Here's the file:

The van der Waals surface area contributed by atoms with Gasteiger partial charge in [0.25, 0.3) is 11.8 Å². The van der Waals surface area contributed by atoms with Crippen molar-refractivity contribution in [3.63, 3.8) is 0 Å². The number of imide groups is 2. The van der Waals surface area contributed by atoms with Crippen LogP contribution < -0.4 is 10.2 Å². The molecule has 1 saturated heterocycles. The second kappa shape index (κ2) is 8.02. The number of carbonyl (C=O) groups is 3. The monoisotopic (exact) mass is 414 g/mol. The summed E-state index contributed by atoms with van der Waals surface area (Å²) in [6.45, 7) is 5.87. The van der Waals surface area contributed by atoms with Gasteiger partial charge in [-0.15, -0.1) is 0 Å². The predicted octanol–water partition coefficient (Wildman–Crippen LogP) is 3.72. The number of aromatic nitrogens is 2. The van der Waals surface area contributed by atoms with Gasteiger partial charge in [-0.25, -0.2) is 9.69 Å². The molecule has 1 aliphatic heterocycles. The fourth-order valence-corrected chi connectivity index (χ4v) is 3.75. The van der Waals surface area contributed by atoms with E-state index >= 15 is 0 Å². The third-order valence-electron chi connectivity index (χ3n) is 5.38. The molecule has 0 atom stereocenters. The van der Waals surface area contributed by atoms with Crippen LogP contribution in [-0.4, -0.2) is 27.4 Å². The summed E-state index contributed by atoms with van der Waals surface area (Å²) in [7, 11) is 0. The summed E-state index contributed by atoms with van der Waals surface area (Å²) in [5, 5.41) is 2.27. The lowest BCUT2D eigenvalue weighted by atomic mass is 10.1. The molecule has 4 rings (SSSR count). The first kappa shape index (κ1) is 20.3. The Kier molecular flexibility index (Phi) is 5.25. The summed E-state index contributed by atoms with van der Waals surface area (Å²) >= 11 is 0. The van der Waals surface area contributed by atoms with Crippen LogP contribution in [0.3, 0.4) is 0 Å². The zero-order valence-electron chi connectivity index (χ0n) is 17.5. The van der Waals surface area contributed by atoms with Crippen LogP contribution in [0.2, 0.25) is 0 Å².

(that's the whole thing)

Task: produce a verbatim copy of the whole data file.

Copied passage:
The van der Waals surface area contributed by atoms with Gasteiger partial charge in [0.25, 0.3) is 11.8 Å². The van der Waals surface area contributed by atoms with Crippen molar-refractivity contribution in [3.63, 3.8) is 0 Å². The number of imide groups is 2. The van der Waals surface area contributed by atoms with Crippen LogP contribution < -0.4 is 10.2 Å². The molecule has 1 saturated heterocycles. The second kappa shape index (κ2) is 8.02. The number of carbonyl (C=O) groups is 3. The monoisotopic (exact) mass is 414 g/mol. The summed E-state index contributed by atoms with van der Waals surface area (Å²) in [6.45, 7) is 5.87. The van der Waals surface area contributed by atoms with Gasteiger partial charge in [-0.15, -0.1) is 0 Å². The predicted octanol–water partition coefficient (Wildman–Crippen LogP) is 3.72. The number of aromatic nitrogens is 2. The van der Waals surface area contributed by atoms with Gasteiger partial charge in [-0.25, -0.2) is 9.69 Å². The molecule has 1 aliphatic heterocycles. The fourth-order valence-corrected chi connectivity index (χ4v) is 3.75. The van der Waals surface area contributed by atoms with E-state index >= 15 is 0 Å². The third-order valence-electron chi connectivity index (χ3n) is 5.38. The molecule has 0 atom stereocenters. The van der Waals surface area contributed by atoms with Crippen LogP contribution in [-0.4, -0.2) is 27.4 Å². The summed E-state index contributed by atoms with van der Waals surface area (Å²) in [7, 11) is 0. The summed E-state index contributed by atoms with van der Waals surface area (Å²) in [5, 5.41) is 2.27. The lowest BCUT2D eigenvalue weighted by atomic mass is 10.1. The molecule has 4 rings (SSSR count). The first kappa shape index (κ1) is 20.3. The Kier molecular flexibility index (Phi) is 5.25. The summed E-state index contributed by atoms with van der Waals surface area (Å²) >= 11 is 0. The van der Waals surface area contributed by atoms with Crippen LogP contribution in [0.3, 0.4) is 0 Å². The zero-order valence-electron chi connectivity index (χ0n) is 17.5. The van der Waals surface area contributed by atoms with Crippen LogP contribution in [0.2, 0.25) is 0 Å².